Vatican says trans people can be baptized, serve as godparents 'under certain conditions'

Pope Francis looks on during his weekly general audience on September 20, 2023, at St Peter's Square in The Vatican.
Pope Francis looks on during his weekly general audience on September 20, 2023, at St Peter's Square in The Vatican. | TIZIANA FABI/AFP via Getty Images

The Vatican's doctrinal office issued a document earlier this week explaining that trans-identified individuals can be baptized and serve as godparents in some circumstances.

The three-page document, which was approved by Pope Francis on Oct. 31 and posted online in Portuguese and Italian on Wednesday, came in response to Brazilian Bishop Jose Negri's request for clarity from the Dicastery for the Doctrine of the Faith in July regarding the role of LGBT people in baptism and matrimony.

The guidance, which was signed by Cardinal Victor Manuel Fernandéz, stipulated that people who have undergone transgender surgical procedures or taken cross-sex hormones can be baptized provided "there are no situations in which there is a risk of generating public scandal or disorientation among the faithful."

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Citing the Catechism of the Catholic Church, the document notes that when baptism "is received without repentance for grave sins, the subject does not receive sanctifying grace, although they do receive the sacramental character," according to a translation of the document by the Vatican News.

The document also states that the children of homosexual couples — even if they are conceived via surrogacy — can be baptized if there is "a well-founded hope that he or she will be brought up in the Catholic religion."

Regarding whether a trans-identified person can serve as the godparent of a baptized child, the guidance stressed it "can be allowed under certain conditions" but added that being a godparent is not a right and that "pastoral prudence demands that it should not be allowed if there is a danger of scandal, undue legitimization, or confusion in the educational sphere of the ecclesial community."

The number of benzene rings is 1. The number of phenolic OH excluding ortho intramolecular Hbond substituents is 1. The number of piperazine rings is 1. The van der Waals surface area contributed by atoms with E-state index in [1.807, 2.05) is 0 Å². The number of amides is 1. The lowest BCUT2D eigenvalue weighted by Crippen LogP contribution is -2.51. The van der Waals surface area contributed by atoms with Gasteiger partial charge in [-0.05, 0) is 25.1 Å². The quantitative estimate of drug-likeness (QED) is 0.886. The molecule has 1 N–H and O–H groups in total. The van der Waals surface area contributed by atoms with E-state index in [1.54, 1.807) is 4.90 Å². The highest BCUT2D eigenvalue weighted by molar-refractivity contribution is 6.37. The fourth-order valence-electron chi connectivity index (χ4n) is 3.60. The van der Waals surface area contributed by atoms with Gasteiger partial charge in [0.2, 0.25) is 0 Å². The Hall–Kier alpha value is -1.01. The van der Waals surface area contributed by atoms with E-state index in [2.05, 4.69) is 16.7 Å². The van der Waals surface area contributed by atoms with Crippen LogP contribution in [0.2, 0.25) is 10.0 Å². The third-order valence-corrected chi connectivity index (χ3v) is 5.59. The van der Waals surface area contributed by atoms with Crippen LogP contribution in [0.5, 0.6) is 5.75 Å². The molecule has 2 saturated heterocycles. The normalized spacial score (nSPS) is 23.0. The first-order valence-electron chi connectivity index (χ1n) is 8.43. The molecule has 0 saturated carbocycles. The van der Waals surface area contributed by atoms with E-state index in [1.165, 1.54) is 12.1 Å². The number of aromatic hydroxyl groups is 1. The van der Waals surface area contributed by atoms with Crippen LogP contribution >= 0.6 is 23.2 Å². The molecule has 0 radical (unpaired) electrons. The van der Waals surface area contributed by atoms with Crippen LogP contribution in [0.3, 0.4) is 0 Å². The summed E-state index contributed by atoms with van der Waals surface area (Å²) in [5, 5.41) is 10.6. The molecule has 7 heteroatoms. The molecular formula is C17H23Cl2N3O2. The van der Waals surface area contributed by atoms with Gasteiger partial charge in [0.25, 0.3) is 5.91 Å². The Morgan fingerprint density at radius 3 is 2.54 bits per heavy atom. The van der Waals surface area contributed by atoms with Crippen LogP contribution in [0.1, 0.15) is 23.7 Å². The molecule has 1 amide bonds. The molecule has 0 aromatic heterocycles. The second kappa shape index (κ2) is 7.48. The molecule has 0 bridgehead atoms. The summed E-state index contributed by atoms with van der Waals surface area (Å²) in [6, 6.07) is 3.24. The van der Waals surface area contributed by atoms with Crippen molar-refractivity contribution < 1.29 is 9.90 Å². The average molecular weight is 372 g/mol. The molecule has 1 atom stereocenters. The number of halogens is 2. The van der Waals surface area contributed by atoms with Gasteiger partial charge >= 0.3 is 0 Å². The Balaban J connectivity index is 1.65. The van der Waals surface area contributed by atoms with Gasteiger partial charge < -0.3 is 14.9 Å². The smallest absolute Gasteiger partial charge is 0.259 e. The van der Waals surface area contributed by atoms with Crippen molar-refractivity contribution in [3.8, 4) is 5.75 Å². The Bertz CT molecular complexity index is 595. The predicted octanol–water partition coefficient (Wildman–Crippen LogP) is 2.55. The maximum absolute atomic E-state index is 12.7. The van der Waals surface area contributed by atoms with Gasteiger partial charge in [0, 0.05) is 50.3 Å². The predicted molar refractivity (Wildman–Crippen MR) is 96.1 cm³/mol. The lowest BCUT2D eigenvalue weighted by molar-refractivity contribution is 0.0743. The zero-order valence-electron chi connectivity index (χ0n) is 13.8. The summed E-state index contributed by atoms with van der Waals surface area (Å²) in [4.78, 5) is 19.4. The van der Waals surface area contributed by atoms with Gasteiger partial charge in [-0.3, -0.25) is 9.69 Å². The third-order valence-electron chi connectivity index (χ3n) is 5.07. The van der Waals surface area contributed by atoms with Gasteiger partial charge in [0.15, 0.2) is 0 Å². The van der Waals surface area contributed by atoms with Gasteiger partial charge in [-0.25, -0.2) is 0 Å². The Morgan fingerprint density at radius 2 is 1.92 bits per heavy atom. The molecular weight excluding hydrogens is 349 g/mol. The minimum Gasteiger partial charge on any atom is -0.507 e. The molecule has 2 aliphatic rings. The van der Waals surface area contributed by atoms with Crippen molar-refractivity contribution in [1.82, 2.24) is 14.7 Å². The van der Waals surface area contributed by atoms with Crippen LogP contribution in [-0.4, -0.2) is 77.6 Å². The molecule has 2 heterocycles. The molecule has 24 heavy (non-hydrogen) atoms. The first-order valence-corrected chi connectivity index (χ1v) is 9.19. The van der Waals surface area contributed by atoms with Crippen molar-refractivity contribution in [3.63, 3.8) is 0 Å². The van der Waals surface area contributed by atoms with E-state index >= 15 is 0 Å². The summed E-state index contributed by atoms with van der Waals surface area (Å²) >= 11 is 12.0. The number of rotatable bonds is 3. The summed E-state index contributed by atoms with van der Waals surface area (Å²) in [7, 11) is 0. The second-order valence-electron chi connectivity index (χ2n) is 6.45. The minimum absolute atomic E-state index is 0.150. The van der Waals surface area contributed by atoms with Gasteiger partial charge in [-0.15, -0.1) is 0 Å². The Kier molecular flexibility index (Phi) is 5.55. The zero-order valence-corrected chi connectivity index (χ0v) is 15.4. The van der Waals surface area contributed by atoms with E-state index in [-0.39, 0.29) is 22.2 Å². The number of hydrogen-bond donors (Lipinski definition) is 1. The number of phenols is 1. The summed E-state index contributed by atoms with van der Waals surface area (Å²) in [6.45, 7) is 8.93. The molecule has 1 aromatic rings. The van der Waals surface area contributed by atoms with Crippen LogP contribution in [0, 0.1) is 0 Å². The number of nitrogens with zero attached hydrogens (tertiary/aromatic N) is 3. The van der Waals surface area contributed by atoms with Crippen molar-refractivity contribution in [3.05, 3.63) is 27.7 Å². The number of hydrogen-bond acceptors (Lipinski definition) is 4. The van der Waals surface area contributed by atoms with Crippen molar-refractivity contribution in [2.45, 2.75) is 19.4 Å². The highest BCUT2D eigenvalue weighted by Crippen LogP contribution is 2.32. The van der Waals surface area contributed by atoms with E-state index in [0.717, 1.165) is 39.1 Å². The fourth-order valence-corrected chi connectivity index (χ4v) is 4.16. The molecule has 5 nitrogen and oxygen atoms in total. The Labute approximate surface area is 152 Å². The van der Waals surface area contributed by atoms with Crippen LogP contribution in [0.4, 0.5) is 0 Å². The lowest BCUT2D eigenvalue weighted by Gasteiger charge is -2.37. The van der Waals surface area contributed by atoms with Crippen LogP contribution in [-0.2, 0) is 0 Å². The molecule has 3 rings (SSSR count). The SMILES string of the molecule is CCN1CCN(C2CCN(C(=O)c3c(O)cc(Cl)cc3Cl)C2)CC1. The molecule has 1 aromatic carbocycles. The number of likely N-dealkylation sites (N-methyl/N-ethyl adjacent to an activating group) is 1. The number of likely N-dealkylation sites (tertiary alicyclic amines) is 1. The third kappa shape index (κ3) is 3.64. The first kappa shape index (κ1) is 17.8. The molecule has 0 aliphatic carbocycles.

On the issue of whether a homosexual or cohabiting person can serve as the godparent of a baptized child, the guidance states that the individual should be living "a life in conformity with the faith and the task he or she assumes."

According to the Vatican, nothing "in current universal canonical legislation" barring trans-identified individuals from serving as a witness to a marriage, and that such is therefore allowed.

Nicholas P. Cafardi, who serves as a canon lawyer in Pennsylvania, told The New York Times that the document indicates "no doctrinal changes" but that it is "typical of Francis's whole papacy — namely, it takes a very pastoral approach to some very thorny issues of the church today."

Father Brian Graebe, a priest with the Archdiocese of New York, echoed Cafardi when he told Fox News Digital that there is "nothing in the document that contradicts church teachings," though he expressed concern that it is "deficient."

"The problem isn't so much in what it says as in what it leaves unsaid," Graebe said, expressing his disappointment the document didn't affirm that correct biological pronouns should be used during the baptismal sacrament.

Pope Francis has been critical of transgender ideology, condemning it during an interview with La Nacion in March as "one of the most dangerous ideological colonizations."

He noted at the time that no one had yet requested him to pen a document clarifying the Catholic Church's teachings on gender but suggested that there is a difference between endorsing LGBT ideology and being compassionate toward people who struggle with sexuality or gender.

"I always distinguish between what pastoral care is for people who have a different sexual orientation and what gender ideology is," he said. "They are two different things. Gender ideology, at this time, is one of the most dangerous ideological colonizations."

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